When smart people say there’s no institutional racism

I started on YouTube watching some Lord Jamar interview and somehow, thirty minutes later, was watching a Piers Morgan Live episode where he was debating a guest about automatic weapons and the connection to mass killings in the US and the Second Amendment. Actually, it may have been an hour and thirty minutes of me travelling down a path between those two distinctive videos. You know how YouTube gets you sometimes. Anyways, this fellow that Piers was debating, a seemingly young, self-proclaimed “proud Jew” was pretty much dismantling the well-seasoned Piers with statistics and logic. His name was Ben Shapiro. I was struck by his intelligence and knack for slicing through counter points. Naturally, my YouTube adventures continued and I clicked and watched and clicked and watched video after video of Ben Shapiro in which he appeared in interviews, on panel discussions, and delivering keynotes. In most of them, he was effortlessly ripping college kids and adults apart on topics ranging from the military, to gender, to taxes. Then I watched a few where the conversation centered on race and racism. Again, he backed down less prepared folks through his guiding position: that there is no institutional racism simply because we cannot point to any institutions that are actually racist. To the untrained eye, he seems to make complete sense. And again, he is very smart. But I smell at least two fallacies in his argument and the argument of all smart people when they say there’s no institutional racism anymore.


“Show me an institution that is racist and I will help you fight it”, he professes. He talked about Baltimore after the uprisings that were sparked by the death of Freddy Gray and questioned how the Baltimore government and police force could be racist if they had majority black cops, a black chief, a black mayor and a majority black caucus. He painted a very clear picture and the questioner, out of ammo, ducked his head as he went back to his seat in the audience. In another video, he dismissed the idea that education is a systemically racist institution based on the same, oversimplified, either-or argument.


But I have an either-or dilemma that I would like answered. I would like it answered because I have much trouble with smart people claiming that there is no institutional racism by failing to acknowledge some very clear signs that point to the fact that there has to be or else we would be making some pretty damning claims.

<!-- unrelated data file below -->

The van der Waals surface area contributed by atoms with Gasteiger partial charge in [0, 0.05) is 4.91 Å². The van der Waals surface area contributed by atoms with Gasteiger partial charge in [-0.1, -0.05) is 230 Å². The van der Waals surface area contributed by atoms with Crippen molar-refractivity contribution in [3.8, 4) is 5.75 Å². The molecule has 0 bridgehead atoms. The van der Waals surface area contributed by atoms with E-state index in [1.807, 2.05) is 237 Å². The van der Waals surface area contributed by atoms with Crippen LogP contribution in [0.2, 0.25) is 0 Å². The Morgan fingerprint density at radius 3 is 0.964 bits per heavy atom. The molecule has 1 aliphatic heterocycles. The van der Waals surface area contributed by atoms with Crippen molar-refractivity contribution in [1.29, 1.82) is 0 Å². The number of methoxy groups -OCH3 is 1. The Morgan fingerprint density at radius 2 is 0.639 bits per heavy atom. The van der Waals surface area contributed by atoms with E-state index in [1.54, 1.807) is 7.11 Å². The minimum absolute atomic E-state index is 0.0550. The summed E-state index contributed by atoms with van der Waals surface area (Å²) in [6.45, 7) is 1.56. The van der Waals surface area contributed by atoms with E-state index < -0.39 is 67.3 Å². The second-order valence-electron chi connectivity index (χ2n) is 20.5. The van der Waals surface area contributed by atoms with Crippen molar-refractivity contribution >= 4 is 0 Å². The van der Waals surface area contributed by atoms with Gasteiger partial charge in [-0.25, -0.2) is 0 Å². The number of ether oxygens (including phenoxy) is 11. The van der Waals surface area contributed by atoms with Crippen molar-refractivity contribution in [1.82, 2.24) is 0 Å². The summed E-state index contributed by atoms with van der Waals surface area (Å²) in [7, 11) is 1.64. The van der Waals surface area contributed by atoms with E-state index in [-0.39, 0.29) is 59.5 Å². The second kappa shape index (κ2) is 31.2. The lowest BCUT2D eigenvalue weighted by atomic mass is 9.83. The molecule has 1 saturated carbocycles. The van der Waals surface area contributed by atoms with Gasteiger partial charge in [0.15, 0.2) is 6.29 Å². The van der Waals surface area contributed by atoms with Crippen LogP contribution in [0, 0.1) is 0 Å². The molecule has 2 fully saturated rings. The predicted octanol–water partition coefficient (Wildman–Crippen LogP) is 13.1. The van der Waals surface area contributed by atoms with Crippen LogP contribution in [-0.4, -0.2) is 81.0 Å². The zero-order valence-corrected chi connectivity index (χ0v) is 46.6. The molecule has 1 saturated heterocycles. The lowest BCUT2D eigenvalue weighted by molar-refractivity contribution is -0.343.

Let’s stick with institutional racism in education. Let us start from the end. So, if black students are perpetually dropping out of school in way higher numbers, receiving lower grades on average, being suspended more, and not getting into the best colleges, and this doesn’t happen in small pockets across the country but nationwide, across gender and class lines decade after decade, then we can only derive at two conclusions. Either black people are actually stupider than everyone else or there is actually institutional racism. There are only two answers to the phenomenon of chronic black academic underachievement. We don’t need to play this game of overcomplicating and then subsequently oversimplifying what is actually happening in our society. We need to ask basic questions and be truthful with our discussions that follow. If there is no institutional racism in education, or corporate environments, or any other institution for that matter, even in a city with an all black police force and a black mayor, then we are essentially saying, “blacks get what they deserve”. If there is no institutional racism, are we not acknowledging this point?


A “system” involves not just the mortar and bricks and bodies of the environment but also the cultural messages and institutional practices as well as the personal beliefs from the individuals within it and the subjective context of the groups that particular bodies belong to. That is precisely why an all black police force can be institutionally racist even when they are all black! In education, we are all still complicit in the practices of an institution that is inherently racist. Now, we can debate the degree to which said institution has progressed, but please don’t be the smart person who thinks that there is no institutional racism just because we can’t tangibly point to how an institution is explicitly racist. Especially when, in most cases like education, we actually can.



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Matthew R. Morris

Educator, Speaker, Writer

Matthew R. Morris is a writer, speaker, and elementary educator in Toronto. He has an M.A. in Social Justice Education from OISE at the University of Toronto and is the author of the forthcoming book, Black Boys Like Me. 

Matthew R. Morris

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